Occasionally I dive into some of the odder titles in the recent redbox release catalog–those movies that just looking at their cover art or brief descriptions leaves you wondering, “What tha… heck is this?!” Well, here’s what they are. At least as far as I can tell:
One of the things that makes Zach Galifianakis such a great comedian and comic actor is that while he’s had plenty of mainstream success in the past couple years, he’s always worked hard to avoid the conventional. This also means that in the past he’s appeared in a lot of small, very “eccentric” and idiosyncratic film projects. And now that he’s Hangover-famous, distributors are digging out those often satirical indie films (like Frenemy) and re-marketing them. Take for example Visioneers, a 2008 dystopian satire that co-stars the great Judy Greer. It’s a super-low-key spin on the anti-corporate, anti-status-quo style of films like Brazil and it aims for the comedy of quiet desperation, rather than the comedy of “ha ha.” Galifianakis the Actor is strong here as an Everyman trying to eliminate his dreams in order to avoid literally exploding from stress, but don’t come expecting to see Zach the Funny Guy–he’s not around.
Much as the TV show Cougar Town has worked to shake the stigma of that misleading title, Cougars, Inc is not what you might expect. This stylish Risky Business riff, originally titled Mother’s Little Helper, does follow a student (The Haunting in Connecticut and Nightmare on Elm Street‘s Kyle Gallner) as he and his prep-school pals start up a gigolo service for unsatisfied older women (including Denise Richards and Cold Case‘s Kathryn Morris), but it’s not a cheap sex-com full of randy high jinks. (Okay, yes there are some sexy bits.) Instead, the coming-of-age film (which also features solid support from Jim Belushi and Modern Family‘s Sarah Hyland) is after a hipper, more indie vibe. It’s not a Less Than Zero (or Twelve) style downer by any means, but it plays a little sadder, wiser, and more alt-rock cynical than the usual American Pie knock-off.
A new Stone Cold Steve Austin action flick hits the home-video shelves every few months, so it’s understandable if you glance at Austin’s big bald dome on this boxing movie and think it’s just more of the same. It’s not. On the other hand, if you look at Knockout and think it’s a boxing twist on The Karate Kid formula, you’d be a lot closer to the mark. The movie’s story of a bullied new kid at school who finds self-worth (and a new father figure) while taking boxing lessons from the school janitor isn’t anything new, and Austin probably won’t be taking home acting awards any time soon, but Knockout has a stronger heart than you might expect, mostly thanks to a likable, engaging lead performance by Daniel Magder.
A while back I watched Rob Schneider in a bit part in a sleazy sex comedy, and based on a few oddly heartfelt scenes in the flick, I remarked there might be an interesting dramatic actor somewhere in there. It appears Schneider was thinking the same. As The Chosen One‘s writer, director and star, he goes for the heavier, more emotional life lessons in this uneven, but oddly sweet dramedy about a shallow loser stumbling into a quest for grace alongside some South American shamans. (Steve Buscemi does his Happy Madison pal a touching-humorous solid as Schneider’s grumpy Buddhist-monk brother.) The Chosen One‘s mix of comedy and philosophical drama doesn’t fully serve either cause (and Schneider the Semi-Serious Actor should work with a dramatic director other than himself), but I find myself admiring and rooting for this strange little film’s sincerity. Which only fuels my weird belief that Schneider might have a great performance somewhere in him.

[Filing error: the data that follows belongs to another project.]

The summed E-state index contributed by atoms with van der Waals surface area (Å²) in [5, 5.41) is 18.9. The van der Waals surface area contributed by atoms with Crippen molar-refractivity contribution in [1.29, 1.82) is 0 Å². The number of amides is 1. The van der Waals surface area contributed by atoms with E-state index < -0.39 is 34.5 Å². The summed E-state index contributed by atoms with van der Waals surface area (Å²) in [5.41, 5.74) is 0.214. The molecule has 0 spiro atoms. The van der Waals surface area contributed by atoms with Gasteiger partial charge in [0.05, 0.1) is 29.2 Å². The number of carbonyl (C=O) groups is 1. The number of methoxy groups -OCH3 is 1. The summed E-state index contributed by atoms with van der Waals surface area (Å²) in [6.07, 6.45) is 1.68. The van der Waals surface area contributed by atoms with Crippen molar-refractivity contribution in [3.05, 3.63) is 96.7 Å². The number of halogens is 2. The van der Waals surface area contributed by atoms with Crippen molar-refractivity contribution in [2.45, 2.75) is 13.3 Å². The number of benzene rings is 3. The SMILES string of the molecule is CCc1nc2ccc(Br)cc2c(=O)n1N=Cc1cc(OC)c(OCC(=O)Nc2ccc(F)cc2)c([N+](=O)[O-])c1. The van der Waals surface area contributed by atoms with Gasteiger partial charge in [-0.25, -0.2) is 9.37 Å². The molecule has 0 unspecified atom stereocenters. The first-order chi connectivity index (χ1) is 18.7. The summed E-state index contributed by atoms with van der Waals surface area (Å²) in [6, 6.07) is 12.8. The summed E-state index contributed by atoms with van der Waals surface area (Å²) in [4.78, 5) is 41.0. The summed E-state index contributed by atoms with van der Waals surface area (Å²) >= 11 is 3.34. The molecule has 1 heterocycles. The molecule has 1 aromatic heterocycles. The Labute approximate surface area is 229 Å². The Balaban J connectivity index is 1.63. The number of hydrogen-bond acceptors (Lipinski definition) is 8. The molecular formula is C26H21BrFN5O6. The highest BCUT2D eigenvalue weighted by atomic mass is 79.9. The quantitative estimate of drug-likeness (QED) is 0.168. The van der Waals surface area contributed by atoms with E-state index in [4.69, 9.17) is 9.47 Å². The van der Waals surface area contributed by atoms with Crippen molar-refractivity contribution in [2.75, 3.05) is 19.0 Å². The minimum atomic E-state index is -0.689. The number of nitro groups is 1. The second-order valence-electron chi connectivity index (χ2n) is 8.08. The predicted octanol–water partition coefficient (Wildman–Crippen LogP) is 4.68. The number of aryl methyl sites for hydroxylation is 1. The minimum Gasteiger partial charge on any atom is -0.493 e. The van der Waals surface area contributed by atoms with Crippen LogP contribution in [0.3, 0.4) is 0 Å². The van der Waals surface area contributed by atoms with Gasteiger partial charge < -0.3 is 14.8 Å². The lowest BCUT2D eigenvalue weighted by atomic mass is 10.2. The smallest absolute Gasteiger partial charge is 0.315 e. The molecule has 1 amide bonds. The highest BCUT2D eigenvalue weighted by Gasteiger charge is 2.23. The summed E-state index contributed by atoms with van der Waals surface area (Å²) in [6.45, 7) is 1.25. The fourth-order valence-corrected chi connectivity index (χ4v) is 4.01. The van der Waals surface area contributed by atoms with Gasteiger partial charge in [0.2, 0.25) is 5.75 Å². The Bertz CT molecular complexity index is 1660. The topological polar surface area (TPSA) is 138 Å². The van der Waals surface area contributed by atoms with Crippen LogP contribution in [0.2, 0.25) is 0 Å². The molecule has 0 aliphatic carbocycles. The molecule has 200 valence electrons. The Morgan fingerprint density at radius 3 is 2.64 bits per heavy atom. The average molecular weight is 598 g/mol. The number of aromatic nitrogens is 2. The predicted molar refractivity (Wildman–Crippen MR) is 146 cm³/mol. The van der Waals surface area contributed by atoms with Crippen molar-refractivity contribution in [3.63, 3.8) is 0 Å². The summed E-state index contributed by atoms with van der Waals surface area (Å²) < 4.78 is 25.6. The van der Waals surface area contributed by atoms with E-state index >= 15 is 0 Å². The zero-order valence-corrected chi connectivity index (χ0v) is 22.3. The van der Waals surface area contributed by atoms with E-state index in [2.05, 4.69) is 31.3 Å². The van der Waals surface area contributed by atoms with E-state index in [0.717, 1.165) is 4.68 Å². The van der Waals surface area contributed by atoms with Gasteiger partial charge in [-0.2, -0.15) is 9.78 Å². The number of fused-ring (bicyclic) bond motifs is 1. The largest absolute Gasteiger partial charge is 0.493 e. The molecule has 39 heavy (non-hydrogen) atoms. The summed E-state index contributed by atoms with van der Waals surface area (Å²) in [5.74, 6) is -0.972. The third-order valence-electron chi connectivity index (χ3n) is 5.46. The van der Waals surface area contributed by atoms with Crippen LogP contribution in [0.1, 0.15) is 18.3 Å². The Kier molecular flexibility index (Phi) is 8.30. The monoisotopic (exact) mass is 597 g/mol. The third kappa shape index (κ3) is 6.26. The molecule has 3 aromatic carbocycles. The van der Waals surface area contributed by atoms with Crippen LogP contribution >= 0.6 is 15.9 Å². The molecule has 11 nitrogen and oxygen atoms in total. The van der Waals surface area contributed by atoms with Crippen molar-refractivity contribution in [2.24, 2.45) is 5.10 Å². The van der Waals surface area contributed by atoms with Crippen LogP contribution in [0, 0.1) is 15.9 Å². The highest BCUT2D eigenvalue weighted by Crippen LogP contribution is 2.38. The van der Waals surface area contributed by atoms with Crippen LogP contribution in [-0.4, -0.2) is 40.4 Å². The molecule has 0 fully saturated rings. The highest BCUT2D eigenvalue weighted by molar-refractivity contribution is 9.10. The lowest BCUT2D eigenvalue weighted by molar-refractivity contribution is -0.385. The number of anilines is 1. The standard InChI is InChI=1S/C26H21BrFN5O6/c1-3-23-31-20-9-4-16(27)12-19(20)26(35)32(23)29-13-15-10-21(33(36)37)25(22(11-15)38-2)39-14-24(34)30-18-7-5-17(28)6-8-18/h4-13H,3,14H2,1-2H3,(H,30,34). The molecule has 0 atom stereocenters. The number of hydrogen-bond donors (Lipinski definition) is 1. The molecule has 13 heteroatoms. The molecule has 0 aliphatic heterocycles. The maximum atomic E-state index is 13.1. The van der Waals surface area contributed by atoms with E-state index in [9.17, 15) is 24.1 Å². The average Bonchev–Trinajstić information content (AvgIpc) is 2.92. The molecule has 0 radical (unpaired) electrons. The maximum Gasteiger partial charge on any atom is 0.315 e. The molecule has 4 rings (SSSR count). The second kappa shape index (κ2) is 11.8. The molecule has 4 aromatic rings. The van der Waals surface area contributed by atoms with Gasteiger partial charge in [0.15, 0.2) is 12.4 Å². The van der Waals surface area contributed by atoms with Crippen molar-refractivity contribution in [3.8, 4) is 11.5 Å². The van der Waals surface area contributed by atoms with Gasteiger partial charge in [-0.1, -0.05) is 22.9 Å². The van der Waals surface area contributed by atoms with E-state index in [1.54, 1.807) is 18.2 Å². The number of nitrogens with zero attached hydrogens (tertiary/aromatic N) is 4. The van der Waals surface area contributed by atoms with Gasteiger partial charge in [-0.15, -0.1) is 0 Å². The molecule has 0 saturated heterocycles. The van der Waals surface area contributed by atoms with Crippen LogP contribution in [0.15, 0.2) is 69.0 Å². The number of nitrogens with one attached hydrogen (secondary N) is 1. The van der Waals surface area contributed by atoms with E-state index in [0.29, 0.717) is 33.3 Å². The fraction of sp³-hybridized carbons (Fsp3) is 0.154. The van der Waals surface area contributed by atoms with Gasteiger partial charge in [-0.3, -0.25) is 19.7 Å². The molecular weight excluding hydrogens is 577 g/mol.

The title and cover art of this college-set thriller seems to vaguely suggest some sort of Aryan Brotherhood, neo-Nazi-ness. Once again, that’s not it at all–instead this is a plot-twisted tale of a fraternity hazing prank (robbing a gas station for a few bucks) that doesn’t just go wrong, but continues to go more and more wrong at every turn. (The characters’ daisy chain of misfortune almost reaches the point of comedy.) It’s hard to feel very sorry for a bunch of asinine frat boys who keep digging themselves deeper with each attempt to cover up their bad behavior (and some scenes’ intended “intensity” goes nowhere), but first-time co-writer and director Will Canon keeps the screws tightening and his characters jumping. Best (and worth keeping an eye out for) is grown-up kid actor Trevor Morgan (The Sixth Sense, Jurassic Park III) whose lead role as the group’s Voice of Conscience shows some genuine Cusack-style chops.
Here’s what I can tell you: This peyote-tripping Western was originally called Blueberry and is based on a series of French graphic novels in the ’60s and ’70s from famous Heavy Metal writer-artist Jean “Mœbius” Giraud. And it stars Vincent Cassel (Black Swan, Oceans 12), the always slightly insane Michael Madsen, and Juliette Lewis. As well as Eddie Izzard and Ernest Borgnine. And most of all, this film is completely, totally, enthrallingly bat-snot, bull-goose-loony nuts. Not so much a Tarantino-wannabe stylistic mania (like last year’s The Last Rites of Ransom Pride), but more of a mystical, existential, slo-mo wigginess that serves up Spaghetti Western grit and greed doused with vision quests, peyote rituals, and Native American dream lore. After watching it twice, and both times spending most of the time going, “What in the heck is going on?!” I can safely say I still have no idea–and that I’m kinda, sorta starting to like Renegade/Blueberry for exactly that reason.